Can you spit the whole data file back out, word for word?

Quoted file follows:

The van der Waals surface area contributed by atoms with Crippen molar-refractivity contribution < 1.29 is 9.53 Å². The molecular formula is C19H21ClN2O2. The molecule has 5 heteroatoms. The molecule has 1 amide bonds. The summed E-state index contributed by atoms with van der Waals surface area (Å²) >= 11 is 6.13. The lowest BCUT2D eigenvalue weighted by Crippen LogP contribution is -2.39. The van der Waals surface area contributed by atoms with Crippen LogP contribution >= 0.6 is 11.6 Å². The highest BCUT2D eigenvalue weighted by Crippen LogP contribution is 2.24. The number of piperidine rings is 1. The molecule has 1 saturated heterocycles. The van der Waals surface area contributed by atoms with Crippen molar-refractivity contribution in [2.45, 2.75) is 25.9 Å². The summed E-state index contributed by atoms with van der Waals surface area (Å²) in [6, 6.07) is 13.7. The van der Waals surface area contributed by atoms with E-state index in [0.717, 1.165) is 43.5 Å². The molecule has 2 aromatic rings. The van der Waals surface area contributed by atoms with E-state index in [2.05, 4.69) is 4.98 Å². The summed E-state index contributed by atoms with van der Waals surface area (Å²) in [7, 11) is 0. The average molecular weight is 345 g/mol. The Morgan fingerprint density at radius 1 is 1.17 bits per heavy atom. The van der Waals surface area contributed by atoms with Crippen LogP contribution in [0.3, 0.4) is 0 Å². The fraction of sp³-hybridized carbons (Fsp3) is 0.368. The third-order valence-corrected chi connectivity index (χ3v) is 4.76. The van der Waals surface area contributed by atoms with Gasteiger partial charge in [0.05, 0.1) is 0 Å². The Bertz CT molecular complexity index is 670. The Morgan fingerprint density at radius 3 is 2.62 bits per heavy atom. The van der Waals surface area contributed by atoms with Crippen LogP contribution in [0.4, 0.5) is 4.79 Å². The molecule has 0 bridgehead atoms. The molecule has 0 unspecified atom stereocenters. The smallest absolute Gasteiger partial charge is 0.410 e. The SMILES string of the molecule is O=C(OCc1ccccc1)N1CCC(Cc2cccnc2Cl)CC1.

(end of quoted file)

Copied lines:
The van der Waals surface area contributed by atoms with Crippen molar-refractivity contribution < 1.29 is 9.53 Å². The molecular formula is C19H21ClN2O2. The molecule has 5 heteroatoms. The molecule has 1 amide bonds. The summed E-state index contributed by atoms with van der Waals surface area (Å²) >= 11 is 6.13. The lowest BCUT2D eigenvalue weighted by Crippen LogP contribution is -2.39. The van der Waals surface area contributed by atoms with Crippen LogP contribution >= 0.6 is 11.6 Å². The highest BCUT2D eigenvalue weighted by Crippen LogP contribution is 2.24. The number of piperidine rings is 1. The molecule has 1 saturated heterocycles. The van der Waals surface area contributed by atoms with Crippen molar-refractivity contribution in [2.45, 2.75) is 25.9 Å². The summed E-state index contributed by atoms with van der Waals surface area (Å²) in [6, 6.07) is 13.7. The van der Waals surface area contributed by atoms with E-state index in [0.717, 1.165) is 43.5 Å². The molecule has 2 aromatic rings. The van der Waals surface area contributed by atoms with E-state index in [2.05, 4.69) is 4.98 Å². The summed E-state index contributed by atoms with van der Waals surface area (Å²) in [7, 11) is 0. The average molecular weight is 345 g/mol. The Morgan fingerprint density at radius 1 is 1.17 bits per heavy atom. The van der Waals surface area contributed by atoms with Crippen LogP contribution in [0.3, 0.4) is 0 Å². The fraction of sp³-hybridized carbons (Fsp3) is 0.368. The third-order valence-corrected chi connectivity index (χ3v) is 4.76. The van der Waals surface area contributed by atoms with Gasteiger partial charge in [0.05, 0.1) is 0 Å². The Bertz CT molecular complexity index is 670. The Morgan fingerprint density at radius 3 is 2.62 bits per heavy atom. The van der Waals surface area contributed by atoms with Crippen LogP contribution in [0.4, 0.5) is 4.79 Å². The molecule has 0 bridgehead atoms. The molecule has 0 unspecified atom stereocenters. The smallest absolute Gasteiger partial charge is 0.410 e. The SMILES string of the molecule is O=C(OCc1ccccc1)N1CCC(Cc2cccnc2Cl)CC1.